Indian air conditioner manufacturers are expecting record sales this year as a heatwave scorches most of the country, an industry body has said.
However, delayed arrivals of components from Covid-hit China may cause shortages of premium products.
With temperatures this month breaching 49 degrees Celsius in New Delhi, sales are set to reach 8.5-9 million units this year, up from 2019's previous record of 6.5 million, the head of the Consumer Electronics and Appliances Manufacturers Association (CEAMA) said.
"The market has been extremely good because this year, we got the heat in the second half of March rather than April," CEAMA President Eric Braganza, formerly the India head of China's Haier Appliances, said this morning.
Power demand has also hit a record high as India registered its hottest March in more than a century and an unusually hot April.
Hundreds of millions of people in south Asia have been sweltering in an early summer heatwave in recent weeks, with India seeing its warmest March on record.
In India and Pakistan, "more intense heat waves of longer durations and occurring at a higher frequency are projected", the Intergovernmental Panel on Climate Change said in a recent landmark report.
The "cascading impacts" of heatwaves on agricultural output, water, energy supplies and other sectors are already apparent, World Meteorological Organization chief Petteri Taalas said this month.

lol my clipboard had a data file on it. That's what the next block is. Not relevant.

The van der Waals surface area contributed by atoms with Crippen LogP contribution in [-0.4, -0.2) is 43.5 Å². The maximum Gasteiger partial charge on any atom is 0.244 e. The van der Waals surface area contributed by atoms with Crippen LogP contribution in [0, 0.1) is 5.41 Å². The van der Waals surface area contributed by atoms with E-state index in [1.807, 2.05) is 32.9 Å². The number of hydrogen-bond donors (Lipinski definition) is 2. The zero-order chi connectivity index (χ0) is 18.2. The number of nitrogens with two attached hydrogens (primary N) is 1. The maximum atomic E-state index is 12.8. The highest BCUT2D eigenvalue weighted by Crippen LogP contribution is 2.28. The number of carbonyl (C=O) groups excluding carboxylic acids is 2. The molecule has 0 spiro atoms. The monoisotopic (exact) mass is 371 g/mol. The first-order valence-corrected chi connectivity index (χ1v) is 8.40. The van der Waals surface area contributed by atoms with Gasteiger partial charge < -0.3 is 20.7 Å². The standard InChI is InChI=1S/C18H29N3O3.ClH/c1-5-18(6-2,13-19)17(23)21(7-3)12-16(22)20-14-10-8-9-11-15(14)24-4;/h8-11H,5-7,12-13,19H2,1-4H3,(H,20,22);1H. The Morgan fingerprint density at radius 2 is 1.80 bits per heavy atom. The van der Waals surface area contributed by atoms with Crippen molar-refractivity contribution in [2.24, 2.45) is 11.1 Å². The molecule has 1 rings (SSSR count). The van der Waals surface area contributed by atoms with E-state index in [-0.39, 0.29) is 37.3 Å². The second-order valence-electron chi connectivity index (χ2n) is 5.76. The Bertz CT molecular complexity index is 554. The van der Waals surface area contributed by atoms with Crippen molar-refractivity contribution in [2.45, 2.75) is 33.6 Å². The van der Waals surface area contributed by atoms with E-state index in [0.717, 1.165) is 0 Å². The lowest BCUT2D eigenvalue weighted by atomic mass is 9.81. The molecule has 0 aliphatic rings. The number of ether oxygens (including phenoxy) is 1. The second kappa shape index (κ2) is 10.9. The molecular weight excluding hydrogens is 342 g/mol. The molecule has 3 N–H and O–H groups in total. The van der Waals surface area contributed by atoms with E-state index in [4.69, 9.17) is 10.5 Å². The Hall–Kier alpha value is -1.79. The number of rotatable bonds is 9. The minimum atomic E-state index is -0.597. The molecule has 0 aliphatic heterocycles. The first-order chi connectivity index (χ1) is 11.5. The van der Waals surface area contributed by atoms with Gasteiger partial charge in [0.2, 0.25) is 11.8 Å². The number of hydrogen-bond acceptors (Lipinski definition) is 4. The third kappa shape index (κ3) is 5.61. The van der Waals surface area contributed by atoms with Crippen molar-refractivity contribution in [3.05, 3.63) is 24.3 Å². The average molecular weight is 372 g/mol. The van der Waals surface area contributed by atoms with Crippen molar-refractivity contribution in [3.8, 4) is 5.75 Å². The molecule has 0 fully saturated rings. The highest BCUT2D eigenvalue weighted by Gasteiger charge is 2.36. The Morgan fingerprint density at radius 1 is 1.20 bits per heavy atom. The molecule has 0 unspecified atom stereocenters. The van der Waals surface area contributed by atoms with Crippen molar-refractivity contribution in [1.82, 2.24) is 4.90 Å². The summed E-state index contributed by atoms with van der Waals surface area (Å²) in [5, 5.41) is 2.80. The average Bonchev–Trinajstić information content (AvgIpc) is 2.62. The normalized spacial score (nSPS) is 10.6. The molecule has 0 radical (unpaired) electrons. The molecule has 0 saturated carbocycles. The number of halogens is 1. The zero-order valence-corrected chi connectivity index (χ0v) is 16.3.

"Because of the (Covid-19-related) issues in China, it is taking longer for supplies to reach," Me Braganza said.
"As a result, and with a surge in demand, we've seen that energy-efficient conditioners are what are in short supply."
Mr Braganza, whose association members include Voltas Ltd, Whirlpool of India Ltd and Havells India Ltd, said deliveries of parts from China are now taking 60-90 days, up from 45 days normally.
Indian companies depend on China for 10% to 20% of AC components like compressors and controllers. Energy-efficient AC sales would mostly be affected because other products largely use locally made components, Mr Braganza said.
Blue Star Ltd, one of India's best-known AC sellers, told a conference call this month that it had doubled the inventory for some items like semiconductors to 90 days due to a "mad rush to block the quantities from the vendors".
Voltas, a unit of India's Tata conglomerate, said it was reliant on imports for only a few components, as it has been trying to increase localisation over the years.
However, it added that given the surge in demand in March and April, some products could be in short supply.
Mr Braganza said that later in the year, the dollar's appreciation and a rise in raw materials costs also meant manufacturers may be forced to increase prices.